Lynchburg, VA - Hurricane Authur's maximum sustained winds have increased to 100 mph as of 9 p.m. Thursday, according to the National Hurricane Center. The hurricane, which began to organize over the weekend as a weak area of low pressure off the east coast, has maintained a healthy structure over the past few days. Authur is speeding up a bit, now moving to the NNE at 15 mph.
On that track, the hurricane will likely pass over the Outer Banks overnight with high surf and damaging wind. Power outages and plenty of overwash is expected with the storm near the center.
Meanwhile in our area, an approaching cold front brought numerous showers and thunderstorms with very heavy downpours as the storms interacted with the outer-most flow around Authur. No direct impacts from the hurricane are expected in our area, though.
Virginia Beach will see some squally weather for a short time early Friday, then conditions will rapidly clear out making way for a delightful weekend ahead.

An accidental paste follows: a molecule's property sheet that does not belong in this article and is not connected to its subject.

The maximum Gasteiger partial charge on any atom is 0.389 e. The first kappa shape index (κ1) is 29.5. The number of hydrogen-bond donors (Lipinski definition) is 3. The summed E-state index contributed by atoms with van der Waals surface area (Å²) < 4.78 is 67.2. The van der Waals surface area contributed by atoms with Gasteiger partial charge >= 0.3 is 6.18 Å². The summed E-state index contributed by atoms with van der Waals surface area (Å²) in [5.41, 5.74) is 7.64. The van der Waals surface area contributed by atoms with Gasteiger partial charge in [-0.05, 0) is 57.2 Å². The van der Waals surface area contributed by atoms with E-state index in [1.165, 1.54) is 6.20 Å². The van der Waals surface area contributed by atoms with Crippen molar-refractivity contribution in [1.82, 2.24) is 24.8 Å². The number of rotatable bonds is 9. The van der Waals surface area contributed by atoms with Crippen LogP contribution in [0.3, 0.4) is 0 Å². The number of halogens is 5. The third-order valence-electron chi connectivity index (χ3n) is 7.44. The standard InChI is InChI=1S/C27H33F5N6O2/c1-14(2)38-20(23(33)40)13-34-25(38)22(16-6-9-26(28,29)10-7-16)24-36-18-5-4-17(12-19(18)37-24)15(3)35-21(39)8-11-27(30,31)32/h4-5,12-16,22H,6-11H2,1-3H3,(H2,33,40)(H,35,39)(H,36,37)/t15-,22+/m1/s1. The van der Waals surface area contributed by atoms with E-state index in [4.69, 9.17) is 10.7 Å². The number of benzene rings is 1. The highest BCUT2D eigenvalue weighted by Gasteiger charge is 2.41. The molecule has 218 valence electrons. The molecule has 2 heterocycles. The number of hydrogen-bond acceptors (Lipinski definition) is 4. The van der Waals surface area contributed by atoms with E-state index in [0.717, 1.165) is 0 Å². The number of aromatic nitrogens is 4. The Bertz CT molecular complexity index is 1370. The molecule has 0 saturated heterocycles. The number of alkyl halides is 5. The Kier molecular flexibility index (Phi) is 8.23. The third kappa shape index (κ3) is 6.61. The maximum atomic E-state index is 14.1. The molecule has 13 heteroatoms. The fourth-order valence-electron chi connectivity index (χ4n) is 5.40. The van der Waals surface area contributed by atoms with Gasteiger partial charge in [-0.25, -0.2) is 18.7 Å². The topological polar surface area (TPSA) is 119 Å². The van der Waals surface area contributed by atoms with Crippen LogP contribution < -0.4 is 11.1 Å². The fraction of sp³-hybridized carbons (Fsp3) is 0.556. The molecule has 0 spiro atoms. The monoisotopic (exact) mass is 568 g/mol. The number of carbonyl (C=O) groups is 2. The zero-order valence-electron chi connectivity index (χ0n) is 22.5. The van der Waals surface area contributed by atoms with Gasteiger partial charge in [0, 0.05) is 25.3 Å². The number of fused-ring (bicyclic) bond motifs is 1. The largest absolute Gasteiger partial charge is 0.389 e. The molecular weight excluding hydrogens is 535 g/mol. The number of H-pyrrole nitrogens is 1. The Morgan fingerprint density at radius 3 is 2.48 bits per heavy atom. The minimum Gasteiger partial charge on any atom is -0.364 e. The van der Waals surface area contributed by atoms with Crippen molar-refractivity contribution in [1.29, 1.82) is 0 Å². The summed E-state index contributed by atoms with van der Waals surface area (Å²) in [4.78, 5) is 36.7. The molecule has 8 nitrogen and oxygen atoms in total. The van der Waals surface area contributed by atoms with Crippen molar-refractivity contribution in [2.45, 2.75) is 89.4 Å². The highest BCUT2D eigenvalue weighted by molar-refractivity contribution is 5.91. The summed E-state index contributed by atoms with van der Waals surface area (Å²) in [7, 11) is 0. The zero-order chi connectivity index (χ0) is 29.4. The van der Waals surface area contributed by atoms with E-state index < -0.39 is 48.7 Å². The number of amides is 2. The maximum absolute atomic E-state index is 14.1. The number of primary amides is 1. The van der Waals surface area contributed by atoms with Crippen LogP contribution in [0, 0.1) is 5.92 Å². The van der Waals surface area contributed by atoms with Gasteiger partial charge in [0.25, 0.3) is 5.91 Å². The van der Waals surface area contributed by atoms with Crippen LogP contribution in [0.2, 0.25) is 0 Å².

For the latest ABC 13 forecast, click here.-------------------------Lynchburg, VA - Hurricane Arthur is moving getting ever closer to the North Carolina coastline late Thursday afternoon. The storm should make landfall over the Outer Banks near Cape Hatteras overnight. As of 5 p.m., Arthur had sustained winds of 90 mph with higher gusts over 100 mph. The storm is moving NNE at 13 mph, but is expected to move more NE while picking up forward speed overnight. Winds at that strength can damage buildings and down trees and power lines. The high surf will be of particular concern for the Outer Banks, too, as fragile Highway 12 floods very easily. A cold front and a dip in the jet stream brought some storms to our area Thursday and are playing a huge role in curving Arthur more north and east, keeping the hurricane's most powerful winds right along the beaches. While our area could use some rain, the flow around Arthur is tropical and the air has plenty of moisture to work with tonight. The front has stalled over us and bands of heavy rain and storms are setting up over parts of the area. It's possible that we may see these bands of heavy rain sit over the same areas early tonight, which could lead to flash flooding. A Flash Flood Watch is in effect for the Roanoke/Lynchburg areas including Martinsville and Danville and part of the NRV tonight. A Severe Thunderstorm Watch is also in effect for the area until 9 p.m. Thursday. Generally 1-2" of rain is expected in the heavier amounts. If the rain falls too fast, though, some flash flooding and urban flooding is possible.